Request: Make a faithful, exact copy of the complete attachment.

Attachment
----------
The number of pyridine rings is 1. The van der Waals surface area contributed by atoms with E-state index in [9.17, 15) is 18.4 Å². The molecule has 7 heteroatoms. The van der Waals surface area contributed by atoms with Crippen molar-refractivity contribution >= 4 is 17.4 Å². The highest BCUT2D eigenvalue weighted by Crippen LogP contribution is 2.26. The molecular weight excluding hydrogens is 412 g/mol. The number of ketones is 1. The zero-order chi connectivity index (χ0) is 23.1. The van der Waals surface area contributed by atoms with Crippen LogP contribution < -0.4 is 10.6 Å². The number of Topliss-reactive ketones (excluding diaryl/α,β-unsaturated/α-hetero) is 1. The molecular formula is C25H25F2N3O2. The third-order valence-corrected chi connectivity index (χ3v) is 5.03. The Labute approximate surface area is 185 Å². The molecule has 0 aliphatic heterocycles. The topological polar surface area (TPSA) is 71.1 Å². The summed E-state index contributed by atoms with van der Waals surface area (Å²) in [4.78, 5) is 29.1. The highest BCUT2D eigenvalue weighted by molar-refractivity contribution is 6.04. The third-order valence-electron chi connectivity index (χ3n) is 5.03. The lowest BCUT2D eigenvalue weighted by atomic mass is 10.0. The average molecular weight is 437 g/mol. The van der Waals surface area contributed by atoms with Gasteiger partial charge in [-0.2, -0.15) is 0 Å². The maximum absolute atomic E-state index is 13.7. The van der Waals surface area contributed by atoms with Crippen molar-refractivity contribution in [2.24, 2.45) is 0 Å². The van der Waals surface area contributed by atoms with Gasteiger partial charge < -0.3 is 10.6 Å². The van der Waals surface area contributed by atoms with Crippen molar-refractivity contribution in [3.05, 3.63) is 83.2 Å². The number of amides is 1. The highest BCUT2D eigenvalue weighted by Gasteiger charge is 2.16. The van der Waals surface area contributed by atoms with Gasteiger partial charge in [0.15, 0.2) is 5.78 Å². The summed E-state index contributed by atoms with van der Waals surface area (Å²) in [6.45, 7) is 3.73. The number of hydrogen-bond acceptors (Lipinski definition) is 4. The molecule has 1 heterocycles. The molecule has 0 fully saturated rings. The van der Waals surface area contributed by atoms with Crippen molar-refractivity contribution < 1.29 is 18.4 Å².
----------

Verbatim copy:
The number of pyridine rings is 1. The van der Waals surface area contributed by atoms with E-state index in [9.17, 15) is 18.4 Å². The molecule has 7 heteroatoms. The van der Waals surface area contributed by atoms with Crippen molar-refractivity contribution >= 4 is 17.4 Å². The highest BCUT2D eigenvalue weighted by Crippen LogP contribution is 2.26. The molecular weight excluding hydrogens is 412 g/mol. The number of ketones is 1. The zero-order chi connectivity index (χ0) is 23.1. The van der Waals surface area contributed by atoms with Crippen LogP contribution < -0.4 is 10.6 Å². The number of Topliss-reactive ketones (excluding diaryl/α,β-unsaturated/α-hetero) is 1. The molecular formula is C25H25F2N3O2. The third-order valence-corrected chi connectivity index (χ3v) is 5.03. The Labute approximate surface area is 185 Å². The molecule has 0 aliphatic heterocycles. The topological polar surface area (TPSA) is 71.1 Å². The summed E-state index contributed by atoms with van der Waals surface area (Å²) in [4.78, 5) is 29.1. The highest BCUT2D eigenvalue weighted by molar-refractivity contribution is 6.04. The third-order valence-electron chi connectivity index (χ3n) is 5.03. The lowest BCUT2D eigenvalue weighted by atomic mass is 10.0. The average molecular weight is 437 g/mol. The van der Waals surface area contributed by atoms with Gasteiger partial charge in [-0.2, -0.15) is 0 Å². The maximum absolute atomic E-state index is 13.7. The van der Waals surface area contributed by atoms with Crippen molar-refractivity contribution in [2.24, 2.45) is 0 Å². The van der Waals surface area contributed by atoms with Gasteiger partial charge < -0.3 is 10.6 Å². The van der Waals surface area contributed by atoms with Crippen molar-refractivity contribution in [3.05, 3.63) is 83.2 Å². The number of amides is 1. The highest BCUT2D eigenvalue weighted by Gasteiger charge is 2.16. The van der Waals surface area contributed by atoms with Gasteiger partial charge in [0.15, 0.2) is 5.78 Å². The summed E-state index contributed by atoms with van der Waals surface area (Å²) in [6.45, 7) is 3.73. The number of hydrogen-bond acceptors (Lipinski definition) is 4. The molecule has 1 heterocycles. The molecule has 0 fully saturated rings. The van der Waals surface area contributed by atoms with Crippen molar-refractivity contribution < 1.29 is 18.4 Å².